Academic journal article International Journal of Business and Society

Consumers' Responses to Corporate Philanthropy: Are They Willing to Make Trade-Offs?

Academic journal article International Journal of Business and Society

Consumers' Responses to Corporate Philanthropy: Are They Willing to Make Trade-Offs?

Article excerpt

ABSTRACT

More and more companies are allocating part of their budgets to supporting good causes through corporate philanthropy. This approach implies a social concern for communities and, at the same time, a concern for their corporate economic performance (e.g. linking philanthropic efforts to economic performance through cause-related marketing). This paper attempts to find which variables related to the implementation of a philanthropic campaign are more important for consumers and which of them yield higher utilities. The main finding of this study is that price and quality are the most important attributes when making a purchase decision, followed by the philanthropic donations. Other social corporate dimensions are disregarded.

I. INTRODUCTION

Philanthropy, or the charity principle, is considered to be the embryo of corporate social responsibility (Lozano, 1994). Although philanthropy has traditionally been a way of showing firms' commitment with society, more recently it has been used by companies as a means of meeting their economic responsibility, by improving corporate reputation and, in general, by using it as a marketing tool, for instance through cause-related marketing (CRM). There is no agreed definition of CRM (Pringle and Thompson, 1999 versus Varadarajan and Menon, 1988 versus Ballesteros, 2001). Among practitioners, CRM is defined as a donation depending on corporate sales/profit (the typical appeal is: "if you buy the brand XYZ, 2 cents - or 10% of price - will be donated to ABC"). Whilst corporate contributions are normally regarded as a true philanthropic contribution, CRM is considered part of a commercial strategy (Polonsky and Speed, 2001). Most authors agree that nowadays community investments are considered a source of competitive advantage (Fombrun, 1999; Varadarajan and Menon, 1988, Adkins, 1999; Austin 2000; Sagawa and Segal, 2000).

Social pressure on companies is leading to a growing concern about their relationship with communities. In Spain, 8 out of 10 consumers believe that large companies should support beneficial projects for the community (F. Empresa y Sociedad, 1997), and similar results have been obtained in other countries (Adkins, 1999; Cone/Roper, 1997; Fundación Empresa y Sociedad, 1997 and 1999; Rachtman and Hong, 2000; Sagawa and Segal, 2001 ; Thiery-Seror, 2000). Spanish companies have been responsive to this pressure: half of Spanish companies regard their relationship with the community as an important part of their strategy (Minguella et al., 2000); in some cases, it is the key attribute of brand positioning[1].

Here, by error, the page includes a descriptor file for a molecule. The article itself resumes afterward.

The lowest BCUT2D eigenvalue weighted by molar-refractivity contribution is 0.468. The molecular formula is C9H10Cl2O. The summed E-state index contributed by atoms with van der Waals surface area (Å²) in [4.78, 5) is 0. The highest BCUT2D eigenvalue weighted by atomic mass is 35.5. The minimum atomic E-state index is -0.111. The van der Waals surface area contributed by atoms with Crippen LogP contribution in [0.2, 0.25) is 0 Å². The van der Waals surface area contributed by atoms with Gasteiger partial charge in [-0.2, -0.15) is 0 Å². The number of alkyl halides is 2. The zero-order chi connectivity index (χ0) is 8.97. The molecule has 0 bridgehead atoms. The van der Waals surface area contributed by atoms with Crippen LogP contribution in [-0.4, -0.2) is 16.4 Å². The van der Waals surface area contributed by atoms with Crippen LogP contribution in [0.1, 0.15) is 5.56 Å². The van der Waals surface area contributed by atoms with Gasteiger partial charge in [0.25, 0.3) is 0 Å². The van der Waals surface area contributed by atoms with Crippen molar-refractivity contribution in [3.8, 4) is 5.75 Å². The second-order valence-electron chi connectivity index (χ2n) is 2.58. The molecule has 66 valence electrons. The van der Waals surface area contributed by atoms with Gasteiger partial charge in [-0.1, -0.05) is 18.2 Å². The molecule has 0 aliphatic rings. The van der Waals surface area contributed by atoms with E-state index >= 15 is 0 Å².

When philanthropy was conceived as a way of giving back to society part of the returns obtained, forecasting the commercial success of these practices was no necessary. Yet, when companies introduce these practices as part of their marketing strategy, consumers attitudes are an important concern. And not only for companies: when corporate philanthropy replaces the government as Welfare provider (Valor, 2003a), it is vital to know whether consumers will support this type of practices. Otherwise, companies may stop investing in their communities, with the consequently welfare loss for them.

This paper is structured as follows. Firstly, previous literature will be reviewed. secondly, the objectives and methodology will be described. Thirdly, the results will be presented. Finally, some conclusions, limitations and managerial implications will be offered.

II. BACKGROUND

Surveys, in all of the countries where they have been conducted, show high percentages of people - more than 75% of sample - willing to buy brands supporting good causes (Adkins, 1999; Cone/Roper, 1997; Fundación Empresa y Sociedad, 1997 and 1999; Rachtman and Hong, 2000; Sagawa and Segal, 2001; Thiery-Seror, 2000). Other studies, through personal interviews, however, have found that CRM had little influence on the purchase decision, although the attitude towards CRM as a marketing tool was very positive (Mohr et al. …

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